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364 > Image 364 of Annual report. 1918

Part of Kentucky Agricultural Experiment Station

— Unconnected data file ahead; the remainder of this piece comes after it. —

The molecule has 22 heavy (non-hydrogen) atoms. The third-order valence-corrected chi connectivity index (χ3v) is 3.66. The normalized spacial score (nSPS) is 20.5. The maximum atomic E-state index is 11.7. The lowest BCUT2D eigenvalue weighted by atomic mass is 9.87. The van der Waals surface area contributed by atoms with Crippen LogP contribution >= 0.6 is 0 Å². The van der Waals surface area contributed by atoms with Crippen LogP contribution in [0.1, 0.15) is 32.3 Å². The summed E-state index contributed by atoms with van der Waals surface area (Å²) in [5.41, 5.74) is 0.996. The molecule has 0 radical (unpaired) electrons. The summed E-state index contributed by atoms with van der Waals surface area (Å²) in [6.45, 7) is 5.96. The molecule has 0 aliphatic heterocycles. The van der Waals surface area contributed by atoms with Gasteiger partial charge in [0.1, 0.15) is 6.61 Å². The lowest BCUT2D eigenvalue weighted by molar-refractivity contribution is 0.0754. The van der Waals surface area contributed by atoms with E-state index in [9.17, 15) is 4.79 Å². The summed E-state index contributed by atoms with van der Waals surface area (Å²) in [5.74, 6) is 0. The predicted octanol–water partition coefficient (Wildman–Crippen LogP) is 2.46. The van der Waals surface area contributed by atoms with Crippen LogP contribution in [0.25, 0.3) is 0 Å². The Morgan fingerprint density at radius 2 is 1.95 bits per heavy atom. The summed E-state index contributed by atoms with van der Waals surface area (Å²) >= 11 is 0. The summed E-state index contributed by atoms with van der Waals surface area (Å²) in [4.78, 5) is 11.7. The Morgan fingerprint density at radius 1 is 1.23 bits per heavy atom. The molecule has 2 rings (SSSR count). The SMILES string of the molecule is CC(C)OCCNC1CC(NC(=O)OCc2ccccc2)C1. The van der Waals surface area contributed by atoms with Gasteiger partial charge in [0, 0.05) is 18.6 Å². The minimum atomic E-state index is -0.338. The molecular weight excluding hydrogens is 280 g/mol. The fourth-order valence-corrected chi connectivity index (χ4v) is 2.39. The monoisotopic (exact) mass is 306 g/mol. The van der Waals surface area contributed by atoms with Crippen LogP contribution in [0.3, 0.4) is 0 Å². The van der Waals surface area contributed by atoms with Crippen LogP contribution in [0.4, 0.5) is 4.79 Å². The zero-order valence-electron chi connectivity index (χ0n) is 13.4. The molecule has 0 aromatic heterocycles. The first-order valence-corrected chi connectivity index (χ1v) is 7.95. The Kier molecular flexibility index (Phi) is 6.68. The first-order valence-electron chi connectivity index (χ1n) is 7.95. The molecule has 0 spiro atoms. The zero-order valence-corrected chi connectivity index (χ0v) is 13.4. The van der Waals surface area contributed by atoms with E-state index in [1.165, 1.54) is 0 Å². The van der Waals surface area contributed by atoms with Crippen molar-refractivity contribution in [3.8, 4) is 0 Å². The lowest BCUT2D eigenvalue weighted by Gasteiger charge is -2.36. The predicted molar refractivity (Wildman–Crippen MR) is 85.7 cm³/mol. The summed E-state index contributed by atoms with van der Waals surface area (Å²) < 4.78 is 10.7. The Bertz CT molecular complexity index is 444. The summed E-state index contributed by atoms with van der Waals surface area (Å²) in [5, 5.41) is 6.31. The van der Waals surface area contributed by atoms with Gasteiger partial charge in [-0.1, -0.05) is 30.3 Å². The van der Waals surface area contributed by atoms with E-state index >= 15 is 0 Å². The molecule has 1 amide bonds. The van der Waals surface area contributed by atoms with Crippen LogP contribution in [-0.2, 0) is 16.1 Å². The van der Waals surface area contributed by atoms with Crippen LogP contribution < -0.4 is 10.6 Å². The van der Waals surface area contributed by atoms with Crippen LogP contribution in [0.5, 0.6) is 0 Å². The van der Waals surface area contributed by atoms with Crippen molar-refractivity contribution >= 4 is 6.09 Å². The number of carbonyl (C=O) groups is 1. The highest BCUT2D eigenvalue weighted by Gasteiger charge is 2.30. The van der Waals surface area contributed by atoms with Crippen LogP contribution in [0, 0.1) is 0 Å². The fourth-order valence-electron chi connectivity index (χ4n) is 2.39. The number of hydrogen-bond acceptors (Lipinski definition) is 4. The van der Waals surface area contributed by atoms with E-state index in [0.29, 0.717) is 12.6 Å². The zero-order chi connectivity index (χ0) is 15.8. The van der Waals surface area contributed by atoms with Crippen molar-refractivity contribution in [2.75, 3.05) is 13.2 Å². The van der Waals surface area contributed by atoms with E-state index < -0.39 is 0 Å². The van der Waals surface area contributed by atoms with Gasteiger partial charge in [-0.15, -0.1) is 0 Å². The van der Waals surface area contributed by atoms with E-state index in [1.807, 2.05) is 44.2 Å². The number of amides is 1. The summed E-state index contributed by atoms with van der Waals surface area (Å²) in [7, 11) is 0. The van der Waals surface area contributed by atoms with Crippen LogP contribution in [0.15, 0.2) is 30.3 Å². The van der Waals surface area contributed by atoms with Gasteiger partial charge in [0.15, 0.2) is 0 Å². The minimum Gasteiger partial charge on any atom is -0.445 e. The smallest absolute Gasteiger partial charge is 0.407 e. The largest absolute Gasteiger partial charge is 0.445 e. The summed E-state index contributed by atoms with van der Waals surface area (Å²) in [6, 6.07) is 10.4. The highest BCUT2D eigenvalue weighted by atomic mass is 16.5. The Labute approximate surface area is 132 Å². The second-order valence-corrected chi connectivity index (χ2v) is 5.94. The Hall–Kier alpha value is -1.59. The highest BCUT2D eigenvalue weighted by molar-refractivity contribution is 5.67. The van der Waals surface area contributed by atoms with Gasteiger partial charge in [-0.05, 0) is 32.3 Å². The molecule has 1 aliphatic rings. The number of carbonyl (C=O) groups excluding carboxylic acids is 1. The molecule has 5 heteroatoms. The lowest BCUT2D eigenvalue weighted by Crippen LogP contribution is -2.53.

I 1 1 24 Circular N0. .9,2 ~ _ i , 1 l A infected than any- ordinary seed wheat. and one of tl1e results N i- . of the tests is a very complete C()I1lll'11lLltlt>Jl/(if the claims gen- E _ - erally made for the effectiveness of formalin as a remedy for - _ , bunt. The same weight of seed wheat was used in both treated and untreated lots, and all were sown October 11, 1917, and i_ harvested June 22, 1918. After treatment, en_ough seed was re- _ 1 1 served, in each ease, for a germination test in the seed germ- l inator, the rest being planted out-of-doors in drilled rows, with , a cheek row of untreated seeds for eaeh test, the cheeks being _ placed by themselves and ata little distance from the others. { I I Discussion and Conclusions. ' l I Some damage to the treated lots by sparrows renders the - _ relative yields uncertain as the result of treatment, yet results A of the germination tests point in the same direction as the yields, _ A showing, as they do, a reduetion in the viability of the treated seed, which could very well be the cause, in part, of the smaller _ L V . number of heads secured from some treated seeds as compared ; . with their cheeks. A repetition of the tests, however, will show A A , more certainly whether or not the treatments reduced the tinal I yield of wheat, as some of these tests imply] _ 1 The average germination of all the cheeks is 95 per cent., which, considering the number of these tests, certainly gives the . germination value of the untreated seeds. ` The germination is generally lower than this i11 the treand ~ seeds; in some of the tests so low that there can he little question , that it resulted from the injurious elteet of the formalin. The . ll average of all treated lots is 88.6 per cent., and in only one_ , . I ease (No. 15) was a treated lot.higluer in germination than thc i average of the cheeks. t . It will be noted at onee that the number of heads of wheat i l harvested was generally less in treated than in untreated lots. while the number of bunt-infested heads was in every case inueh l greater in the untreated wheat. ln fact. treatment prevented _ , A almost entirely the development of bunt. so that the only ques- _ _ tion remaining, so far as the tests are concerned. as to the praeti- * A i I l cal value of treatment with formalin results from dill'erenees A 1 l